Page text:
It is no secret that Liverpool’s transfer funds have never been enough to make tongues drool. Manchester United’s 4 man midfield had more value, at one point, than Liverpool’s entire playing eleven. Rafa hence has been forced to take gambles and move for less known players. Players in the EPL are way more expensive than similar styled players elsewhere. If Torres were playing in the EPL for, lets say, Wigan, Rafa would have had to pay up at least twice the amount. Glen Johnson was a classic example. “17m for a fullback?!” pundits cried around the world. But that was the amount Rafa had to fish up in order to not take gambles. The ‘minor changes’ that he had foretold at the beginning of the season have to come in for big money.

Coming back to this season, Rafa has been overprotective of his players in spite of there being an injury crisis. Rafa has been forced to play Ngog up front as lone striker much earlier than he would have liked, for the lack of options. Honestly, he hasn’t disappointed too much. Rafa, I believe, wants to keep things tight before he can field his best playing eleven. Aquilani is being kept on the bench as he is known to be injury prone (We all know what happened with Aurelio each time when he was brought back early from injury). Also, Rafa knows Johnson and Insua could be faced with problems at the back. As a result, he is playing two holding midfielders in the form of Lucas and Mascherano in each game. His case may even be justified with Liverpool’s poor defensive record this season. His protective approach has backfired this season, and Liverpool have found themselves wanting nearly all over the pitch. Here, I believe, lies Rafa’s greatest weakness – his inability to react quickly to developing situations. He is stubborn in his approach and wants to persist what he believes is the right way to go. It is a mindset that has settled in over the years of his coaching career and something that he must look to change.

As the January transfer window approaches, Rafa would be under pressure for results. But I still feel he will move for a player who can fit in the role that Babel was supposed to make his own. Whom he will sign is a mystery known only to Rafa himself. The left back role would still be shuffled between Dossena, Aurelio and Insua for the rest of the season.

Rafa’s dream formation:







Benayoun, Lucas, Skrtel, Insua, Ngog, (Babel/New), Cavelieri

My guess is that he will wait for the Summer transfer window to sign a backup for Torres and a left back.

PS: The entire article is based on guesses and is open to debate. I have just put forth views that I have come to see after watching Rafa over the past 3 years.

Venting out

I’ll start off with an epic prose by one of the greatest contemporary lyricists

“Exams, exams go away,
come again another year,
all the students want vacations”

– (The one and only) Manthan Shah

*After all the applause has died down and the audience has finished wiping tears from their eyes*

Thank you, Manthan sir, for that exhilarating bit of poetry.

There has been precious little to do over the past few days. I sat on the pavement as Infosys came with a bus (literally) and offered its wings of employment to a truckful (not-so-literally) of students. (May peace and blessings be upon them and may they spend the rest of their hostel years without DACs looming large over their heads) Of course, all of them were deserving candidates.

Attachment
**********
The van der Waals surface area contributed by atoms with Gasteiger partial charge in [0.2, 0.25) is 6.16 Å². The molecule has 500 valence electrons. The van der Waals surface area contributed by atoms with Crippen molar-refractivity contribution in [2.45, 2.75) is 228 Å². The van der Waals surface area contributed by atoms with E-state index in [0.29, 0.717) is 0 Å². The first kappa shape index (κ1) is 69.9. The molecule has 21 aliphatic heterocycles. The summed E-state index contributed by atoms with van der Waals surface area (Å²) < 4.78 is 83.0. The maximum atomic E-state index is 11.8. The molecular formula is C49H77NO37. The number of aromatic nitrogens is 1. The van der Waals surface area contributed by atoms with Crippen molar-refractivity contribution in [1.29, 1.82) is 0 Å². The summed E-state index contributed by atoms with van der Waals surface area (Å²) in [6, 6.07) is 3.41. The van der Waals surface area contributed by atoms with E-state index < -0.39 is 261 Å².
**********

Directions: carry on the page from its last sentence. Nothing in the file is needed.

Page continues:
A lot of them were happy. One of our correspondents caught up with Nigam a.k.a. nigs who was mighty pleased that Infosys had recruited him. “Arey yaar, pehli naukri lagi hai. Humaare ghar waalon ne bhi kaha hai, beta pehli naukri phir kabhi nahi lagti”. He spent the rest of the day eating Mysore Masala Dosas and talking about how there is no way he will end up working in Infosys. A few others were somewhat sceptical about their placements. They couldn’t understand why their colleagues were so vibrant about their job. Saki was strongly of this opinion. “Pehli naukri hai toh kya hua? nth naukri toh ek baar hi lagti hai, phir kabhi nahi lagti.” [My sympathies are with the correspondent].

Once placed, students have an entirely different headache – how does one pass time through the forthcoming 6 months. There is, of course, the BTP (if you take it seriously), but other than that there is so precious little that one can do. Our seniors did warn us against this damp phase. It is the stage when the series on the LAN seem monotonous, the gaming environment looks bleak and even the sight of a novel makes you yawn. The galla is merely a place to waste away, watch your hair fall. What is one to do with his life? Even home is a yawn.

As a result, I am back to retro gaming. (Thanks to DOSBox). Alladin, Dave and CyberDogs are the games on my latest ‘playing’ list. Sardy is trying out fusion (or nu metal) music. Axn is trying to constructively wile away time by writing SOPs. Baba is normal. The maratha is trying out falling sick as a mode of entertainment. Becks, of course, is looking for more exams he can attempt.

For those who haven’t done so yet, I suggest wiling away time by doing one of the following:

1. Follow EPL. It is a very good way to waste time, especially if you are just beginning.

2. Play NFS Most Wanted / GTA / Doom3 / WOW . Some of the most addictive non-retro games . All of them are worth it.

3. Blog. Yes, I said it.

4. Sleep. No easier way.

5. Watch F.R.I.E.N.D.S. In case you are stupid enough to have not watched it yet, you might actually have a really good time.

If you have any other suggestions on how to kill time, do write in to us or comment on this article below.